2017’s Angst was an enjoyable slab of emotive heaviness, and Sult follows on from this with 41 minutes of new material, a new lineup, and a change in sound. Continue reading “Kollapse – Sult (Review)”
This is a modern brand of hardcore, with elements of metalcore that can be heard, alongside a healthy rock influence. Continue reading “Among Phantoms – Memories/Catastrophes (Review)”
I don’t often get to listen to much belligerent hardcore these days, so it’s great when I cross paths with something as heavy and uncompromising as Abolitionism. Continue reading “The Noble – Abolitionism (Review)”
Ahh deathcore; much maligned and much misunderstood of sub-genres. It’s not the only one to suffer a bad reputation, of course, but it’s one of the more common ones to see people ripping apart. Usually Continue reading “Martyr Defiled – Young Gods (Review)”
Call of the Void play the kind of nasty, violent Hardcore that it’s very easy to like. Somewhat of a cross between All Pigs Must Die, early Eighteen Visions, Early Entombed and any number of Old-School Hardcore bands, this is music that is earthy and pure.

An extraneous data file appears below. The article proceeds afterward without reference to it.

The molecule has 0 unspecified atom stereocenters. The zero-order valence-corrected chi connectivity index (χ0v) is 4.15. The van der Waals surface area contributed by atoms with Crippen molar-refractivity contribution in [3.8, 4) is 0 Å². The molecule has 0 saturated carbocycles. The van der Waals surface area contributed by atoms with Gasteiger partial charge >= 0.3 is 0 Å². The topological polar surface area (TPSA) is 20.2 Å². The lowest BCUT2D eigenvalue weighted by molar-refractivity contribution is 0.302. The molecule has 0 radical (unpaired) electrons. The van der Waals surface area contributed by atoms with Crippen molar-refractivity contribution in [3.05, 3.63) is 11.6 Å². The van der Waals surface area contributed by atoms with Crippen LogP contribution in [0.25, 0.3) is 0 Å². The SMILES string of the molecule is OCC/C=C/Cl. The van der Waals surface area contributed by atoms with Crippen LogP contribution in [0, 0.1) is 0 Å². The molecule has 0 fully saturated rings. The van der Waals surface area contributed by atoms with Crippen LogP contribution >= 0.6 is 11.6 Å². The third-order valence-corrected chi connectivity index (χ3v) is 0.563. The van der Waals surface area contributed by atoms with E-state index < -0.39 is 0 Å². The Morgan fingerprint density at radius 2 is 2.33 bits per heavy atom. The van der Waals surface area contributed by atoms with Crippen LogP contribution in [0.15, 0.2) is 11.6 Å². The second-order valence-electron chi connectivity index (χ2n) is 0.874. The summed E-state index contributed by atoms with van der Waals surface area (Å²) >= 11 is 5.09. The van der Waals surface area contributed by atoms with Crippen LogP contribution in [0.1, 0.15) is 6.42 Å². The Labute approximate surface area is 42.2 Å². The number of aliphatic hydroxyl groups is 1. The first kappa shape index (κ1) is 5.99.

Blasting mayhem and Crust-fuelled carnage make up the bulk of the tracks here. Each song rages and tears at the world through red-tinted vision.
The vocals are non-stop shouts and screams that are perfectly adapted to their environment. They provide a formidable presence and focal point to already intimidating music.
Moments of rough melody and abrasive atmosphere do appear amongst the high-energy proceedings. These glimpses of mercy amidst the violence ensure that Call of the Void are worthy of repeat spins and are not just a throwaway one-shot band.
This is music that’s brutally honest and aggressively focused.
Very enjoyable indeed.